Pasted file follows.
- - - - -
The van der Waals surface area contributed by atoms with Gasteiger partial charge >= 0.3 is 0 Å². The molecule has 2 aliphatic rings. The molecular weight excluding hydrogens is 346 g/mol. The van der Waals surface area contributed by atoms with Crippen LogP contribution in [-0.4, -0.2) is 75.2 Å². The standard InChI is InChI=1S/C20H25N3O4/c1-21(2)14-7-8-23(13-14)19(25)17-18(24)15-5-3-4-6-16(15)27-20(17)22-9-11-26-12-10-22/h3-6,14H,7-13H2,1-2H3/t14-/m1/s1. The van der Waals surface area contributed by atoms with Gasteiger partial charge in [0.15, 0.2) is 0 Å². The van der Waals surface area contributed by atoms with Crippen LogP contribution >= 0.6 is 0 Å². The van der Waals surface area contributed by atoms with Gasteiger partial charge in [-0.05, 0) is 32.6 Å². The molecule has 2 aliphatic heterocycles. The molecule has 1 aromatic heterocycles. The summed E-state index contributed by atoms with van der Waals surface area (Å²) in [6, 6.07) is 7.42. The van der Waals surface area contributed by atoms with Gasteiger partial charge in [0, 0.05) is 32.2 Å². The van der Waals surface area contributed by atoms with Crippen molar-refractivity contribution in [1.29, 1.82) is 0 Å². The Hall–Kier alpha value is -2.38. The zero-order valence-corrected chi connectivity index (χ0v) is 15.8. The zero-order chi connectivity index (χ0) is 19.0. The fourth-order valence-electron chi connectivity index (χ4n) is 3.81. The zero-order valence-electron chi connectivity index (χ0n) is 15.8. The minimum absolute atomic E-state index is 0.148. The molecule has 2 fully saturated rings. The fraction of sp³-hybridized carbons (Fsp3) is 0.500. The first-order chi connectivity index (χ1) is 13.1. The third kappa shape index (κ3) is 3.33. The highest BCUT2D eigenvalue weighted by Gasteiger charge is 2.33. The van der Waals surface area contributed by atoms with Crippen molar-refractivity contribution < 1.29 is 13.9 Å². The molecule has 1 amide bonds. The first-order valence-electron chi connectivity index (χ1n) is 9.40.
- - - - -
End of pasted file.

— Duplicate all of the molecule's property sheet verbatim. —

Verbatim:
The van der Waals surface area contributed by atoms with Gasteiger partial charge >= 0.3 is 0 Å². The molecule has 2 aliphatic rings. The molecular weight excluding hydrogens is 346 g/mol. The van der Waals surface area contributed by atoms with Crippen LogP contribution in [-0.4, -0.2) is 75.2 Å². The standard InChI is InChI=1S/C20H25N3O4/c1-21(2)14-7-8-23(13-14)19(25)17-18(24)15-5-3-4-6-16(15)27-20(17)22-9-11-26-12-10-22/h3-6,14H,7-13H2,1-2H3/t14-/m1/s1. The van der Waals surface area contributed by atoms with Gasteiger partial charge in [0.15, 0.2) is 0 Å². The van der Waals surface area contributed by atoms with Crippen LogP contribution >= 0.6 is 0 Å². The van der Waals surface area contributed by atoms with Gasteiger partial charge in [-0.05, 0) is 32.6 Å². The molecule has 2 aliphatic heterocycles. The molecule has 1 aromatic heterocycles. The summed E-state index contributed by atoms with van der Waals surface area (Å²) in [6, 6.07) is 7.42. The van der Waals surface area contributed by atoms with Gasteiger partial charge in [0, 0.05) is 32.2 Å². The van der Waals surface area contributed by atoms with Crippen molar-refractivity contribution in [1.29, 1.82) is 0 Å². The Hall–Kier alpha value is -2.38. The zero-order valence-corrected chi connectivity index (χ0v) is 15.8. The zero-order chi connectivity index (χ0) is 19.0. The fourth-order valence-electron chi connectivity index (χ4n) is 3.81. The zero-order valence-electron chi connectivity index (χ0n) is 15.8. The minimum absolute atomic E-state index is 0.148. The molecule has 2 fully saturated rings. The fraction of sp³-hybridized carbons (Fsp3) is 0.500. The first-order chi connectivity index (χ1) is 13.1. The third kappa shape index (κ3) is 3.33. The highest BCUT2D eigenvalue weighted by Gasteiger charge is 2.33. The van der Waals surface area contributed by atoms with Crippen molar-refractivity contribution < 1.29 is 13.9 Å². The molecule has 1 amide bonds. The first-order valence-electron chi connectivity index (χ1n) is 9.40.